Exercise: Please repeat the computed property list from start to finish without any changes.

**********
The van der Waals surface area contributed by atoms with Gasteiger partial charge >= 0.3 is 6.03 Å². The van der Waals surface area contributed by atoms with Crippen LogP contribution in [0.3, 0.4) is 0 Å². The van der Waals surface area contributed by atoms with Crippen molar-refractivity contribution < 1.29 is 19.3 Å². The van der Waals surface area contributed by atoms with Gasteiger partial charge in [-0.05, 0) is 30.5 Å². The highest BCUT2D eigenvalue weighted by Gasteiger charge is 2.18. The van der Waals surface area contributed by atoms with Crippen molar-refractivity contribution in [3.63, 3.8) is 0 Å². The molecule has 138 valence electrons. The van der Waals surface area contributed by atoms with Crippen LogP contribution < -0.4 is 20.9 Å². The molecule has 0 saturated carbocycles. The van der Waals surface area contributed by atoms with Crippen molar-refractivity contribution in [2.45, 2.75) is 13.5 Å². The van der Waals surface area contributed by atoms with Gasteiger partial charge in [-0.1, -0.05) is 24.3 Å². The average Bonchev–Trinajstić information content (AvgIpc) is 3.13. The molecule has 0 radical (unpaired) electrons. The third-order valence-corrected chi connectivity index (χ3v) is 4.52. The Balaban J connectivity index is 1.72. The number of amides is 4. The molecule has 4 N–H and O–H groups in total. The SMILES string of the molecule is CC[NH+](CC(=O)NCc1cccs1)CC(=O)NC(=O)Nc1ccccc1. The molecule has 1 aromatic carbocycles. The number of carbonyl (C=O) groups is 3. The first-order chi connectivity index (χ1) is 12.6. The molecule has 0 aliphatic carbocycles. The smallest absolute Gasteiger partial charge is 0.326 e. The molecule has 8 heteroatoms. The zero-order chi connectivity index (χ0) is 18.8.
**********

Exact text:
The van der Waals surface area contributed by atoms with Gasteiger partial charge >= 0.3 is 6.03 Å². The van der Waals surface area contributed by atoms with Crippen LogP contribution in [0.3, 0.4) is 0 Å². The van der Waals surface area contributed by atoms with Crippen molar-refractivity contribution < 1.29 is 19.3 Å². The van der Waals surface area contributed by atoms with Gasteiger partial charge in [-0.05, 0) is 30.5 Å². The highest BCUT2D eigenvalue weighted by Gasteiger charge is 2.18. The van der Waals surface area contributed by atoms with Crippen molar-refractivity contribution in [3.63, 3.8) is 0 Å². The molecule has 138 valence electrons. The van der Waals surface area contributed by atoms with Crippen LogP contribution < -0.4 is 20.9 Å². The molecule has 0 saturated carbocycles. The van der Waals surface area contributed by atoms with Crippen molar-refractivity contribution in [2.45, 2.75) is 13.5 Å². The van der Waals surface area contributed by atoms with Gasteiger partial charge in [-0.1, -0.05) is 24.3 Å². The average Bonchev–Trinajstić information content (AvgIpc) is 3.13. The molecule has 0 radical (unpaired) electrons. The third-order valence-corrected chi connectivity index (χ3v) is 4.52. The Balaban J connectivity index is 1.72. The number of amides is 4. The molecule has 4 N–H and O–H groups in total. The SMILES string of the molecule is CC[NH+](CC(=O)NCc1cccs1)CC(=O)NC(=O)Nc1ccccc1. The molecule has 1 aromatic carbocycles. The number of carbonyl (C=O) groups is 3. The first-order chi connectivity index (χ1) is 12.6. The molecule has 0 aliphatic carbocycles. The smallest absolute Gasteiger partial charge is 0.326 e. The molecule has 8 heteroatoms. The zero-order chi connectivity index (χ0) is 18.8.